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From a form, I'm asking the user to enter some text. I will retrieve this text using $_POST['text'].

The user enters the string "It's my text!"

$newText = mysql_real_escape_string($_POST['text']);

Now on the very same page after I've inserted $newText into the database I want to display the text to the user and also use it as the value of an input text box using PHP.

// I want to make sure the user hasn't added any unsafe html in their string
$newText = htmlentities($newText);
echo "You've entered: " . $newText . "<br />";
echo "<form action=someaction.php method=post>";
echo "<input type=text value=\"" . $newText . "\">";
echo "</form>";

The output is:

You've entered: It\'s my text!
[It\'s my text!]

How do I avoid these slashes, and should I be doing anything else with my data?

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4 Answers 4

up vote 3 down vote accepted

You're passing the text through mysql_real_escape_string() which, as the name suggests, escapes the string, including apostrophes. mysql_real_escape_string() is meant only for preparing the data for saving to database. You shouldn't use it when displaying data to the user.

So, the solution is simple: remove the line and use htmlentities() only. Use mysql_real_escape_string() when you're saving the string to database (and only then).

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Don't know why this got downvoted, it's 100% correct. – Marc B Apr 28 '12 at 15:18
Sometimes the easiest solution is the one I automatically overlook. Thank you. – Nate Apr 28 '12 at 15:48
@Nate As far as I got the question, "remove the line" is not precisely correct statement. "Create 2 variables, one for the database and one for the HTML" would be better. However, see my answer. – Your Common Sense Apr 29 '12 at 6:16

Only use mysql_real_escape_string() on the variable you want to use in the query, because it will add slashes to escape some of the characters in the string. This works great for mysql, but when want to use it on the page it will look weird.

You could make 2 variables, 1 for MySQL and 1 for displaying the raw text.

$text = $_POST['text'];
$db_text = mysql_real_escape($text);

Also note that you should use strip_slashes() on the data you get from the database later, to remove the slashes.

Hope this clear things up a little bit.

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You don't need strip_slashes() when retrieving the data because (when used correctly) mysql_real_escape_string() escapes the data only for the query. The slashes aren't actually saved into the database. – Juhana Apr 28 '12 at 15:21
That is correct, forgot about that. Bad practise from magic_quotes back in the days :\ – fhugas Apr 28 '12 at 16:10
mysql_real_escape_string() shouldn't be used on the [every] variable you want to use in the query, but on the quoted strings only – Your Common Sense Apr 29 '12 at 6:18

Now on the very same page after I've inserted $newText into the database I want to display the text to the user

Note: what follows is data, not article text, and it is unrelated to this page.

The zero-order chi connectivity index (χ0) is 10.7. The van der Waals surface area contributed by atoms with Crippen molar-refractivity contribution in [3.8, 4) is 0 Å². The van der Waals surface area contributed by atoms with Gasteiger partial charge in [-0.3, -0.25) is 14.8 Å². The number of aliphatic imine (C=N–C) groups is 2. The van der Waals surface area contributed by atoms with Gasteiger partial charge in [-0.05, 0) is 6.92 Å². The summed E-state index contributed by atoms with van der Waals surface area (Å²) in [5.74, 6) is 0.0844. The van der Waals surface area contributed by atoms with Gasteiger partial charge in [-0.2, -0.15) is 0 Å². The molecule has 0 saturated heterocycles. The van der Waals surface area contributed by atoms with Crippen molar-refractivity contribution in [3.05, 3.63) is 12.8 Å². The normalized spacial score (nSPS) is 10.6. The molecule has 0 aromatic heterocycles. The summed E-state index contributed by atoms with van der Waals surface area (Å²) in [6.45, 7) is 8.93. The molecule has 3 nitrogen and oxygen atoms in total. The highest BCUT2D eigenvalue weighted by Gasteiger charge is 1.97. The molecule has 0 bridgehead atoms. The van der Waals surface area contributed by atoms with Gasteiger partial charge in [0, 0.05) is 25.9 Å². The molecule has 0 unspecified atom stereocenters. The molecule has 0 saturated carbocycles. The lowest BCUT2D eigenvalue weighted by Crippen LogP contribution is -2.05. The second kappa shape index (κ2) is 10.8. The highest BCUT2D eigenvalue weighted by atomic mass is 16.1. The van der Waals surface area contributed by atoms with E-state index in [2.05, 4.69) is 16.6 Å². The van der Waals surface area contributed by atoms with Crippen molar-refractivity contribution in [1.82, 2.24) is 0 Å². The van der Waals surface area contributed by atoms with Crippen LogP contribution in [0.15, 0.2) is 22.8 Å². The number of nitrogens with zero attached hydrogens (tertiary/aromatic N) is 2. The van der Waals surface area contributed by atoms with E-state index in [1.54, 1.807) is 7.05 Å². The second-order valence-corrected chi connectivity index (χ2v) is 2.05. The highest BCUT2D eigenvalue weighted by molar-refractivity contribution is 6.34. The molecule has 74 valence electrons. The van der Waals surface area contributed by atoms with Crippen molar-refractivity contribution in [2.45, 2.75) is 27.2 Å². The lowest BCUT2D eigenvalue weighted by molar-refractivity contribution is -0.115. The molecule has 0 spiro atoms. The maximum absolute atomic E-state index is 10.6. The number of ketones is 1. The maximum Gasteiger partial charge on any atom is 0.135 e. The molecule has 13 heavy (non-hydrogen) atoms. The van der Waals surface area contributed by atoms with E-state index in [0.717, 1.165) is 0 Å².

That's what you are doing wrong.
An HTTP standard require a GET method redirect after every successful POST request.
So, you have to redirect the user on the same page, where you may read inserted data from the database and show it to the user.

As for the mistake you made - just move escaping somewhere closer to the database operations, to make sure it is used only for the purpose (YET it is used obligatory, without the risk of forgetting it!).
Ideally you have to use some variables to represent the data in the query, and some handler to process them.
So, the query call may look like

DB::run("UPDATE table SET text=s:text",$_POST['text']);

where s:text is such a variable (called placeholder), which will be substituted with the $_POST['text'] value, properly prepared according to the type set in the placeholder name (s means "string", tells your function to escape and quote the data)
So, all the necessary preparations will be done inside and will spoil no source variable.

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save normally using mysql_real_escape_string()

and when you want to display it in a form:


it will do the trick.

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So... get dressed, then get naked again? Why not just stay naked? – Marc B Apr 28 '12 at 15:18
you missed the point. lets say you have a text area that can accept HTML. you want to save it as raw as possible to the database. the method i stated shows show you save it to the database and put it on the form again. if you want it printed as is, you only do stripslashes() (without the htmlspecialchars()). this goes for html editors... – galchen Apr 28 '12 at 16:02
You're missing the point to. m_r_e_s() is for database operations. You don't stuff its output back into an html form. And un-doing the operation via stripslashes is pointless since the ORIGINAL un-escaped version is still available. – Marc B Apr 28 '12 at 16:20
it's a solution for using the raw data back in a form. if he fetches it from the database after saving it from user input (not taking in mind gpc) he will get additional slashes. stripslashes fixes it and when you put it in a form you need to encode the html entities. – galchen Apr 28 '12 at 16:31
uh, no. the slashes don't get stored in the database. – Marc B Apr 28 '12 at 16:34

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